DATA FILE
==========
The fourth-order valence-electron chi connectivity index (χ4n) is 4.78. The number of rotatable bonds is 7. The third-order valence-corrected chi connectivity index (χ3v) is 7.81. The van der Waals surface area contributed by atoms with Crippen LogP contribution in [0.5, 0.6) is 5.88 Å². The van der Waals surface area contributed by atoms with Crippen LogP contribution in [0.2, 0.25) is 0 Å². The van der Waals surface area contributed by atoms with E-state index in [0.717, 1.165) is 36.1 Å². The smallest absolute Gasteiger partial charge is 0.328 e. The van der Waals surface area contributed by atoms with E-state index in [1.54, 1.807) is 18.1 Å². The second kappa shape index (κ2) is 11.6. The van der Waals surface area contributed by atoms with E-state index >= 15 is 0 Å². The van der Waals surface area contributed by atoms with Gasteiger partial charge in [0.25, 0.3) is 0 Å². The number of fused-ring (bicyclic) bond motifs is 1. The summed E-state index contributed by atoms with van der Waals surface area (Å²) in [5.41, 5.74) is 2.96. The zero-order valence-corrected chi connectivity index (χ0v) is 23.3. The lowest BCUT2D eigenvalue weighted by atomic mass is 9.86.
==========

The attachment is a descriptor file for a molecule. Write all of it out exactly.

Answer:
The fourth-order valence-electron chi connectivity index (χ4n) is 4.78. The number of rotatable bonds is 7. The third-order valence-corrected chi connectivity index (χ3v) is 7.81. The van der Waals surface area contributed by atoms with Crippen LogP contribution in [0.5, 0.6) is 5.88 Å². The van der Waals surface area contributed by atoms with Crippen LogP contribution in [0.2, 0.25) is 0 Å². The van der Waals surface area contributed by atoms with E-state index in [0.717, 1.165) is 36.1 Å². The smallest absolute Gasteiger partial charge is 0.328 e. The van der Waals surface area contributed by atoms with E-state index in [1.54, 1.807) is 18.1 Å². The second kappa shape index (κ2) is 11.6. The van der Waals surface area contributed by atoms with E-state index >= 15 is 0 Å². The van der Waals surface area contributed by atoms with Gasteiger partial charge in [0.25, 0.3) is 0 Å². The number of fused-ring (bicyclic) bond motifs is 1. The summed E-state index contributed by atoms with van der Waals surface area (Å²) in [5.41, 5.74) is 2.96. The zero-order valence-corrected chi connectivity index (χ0v) is 23.3. The lowest BCUT2D eigenvalue weighted by atomic mass is 9.86.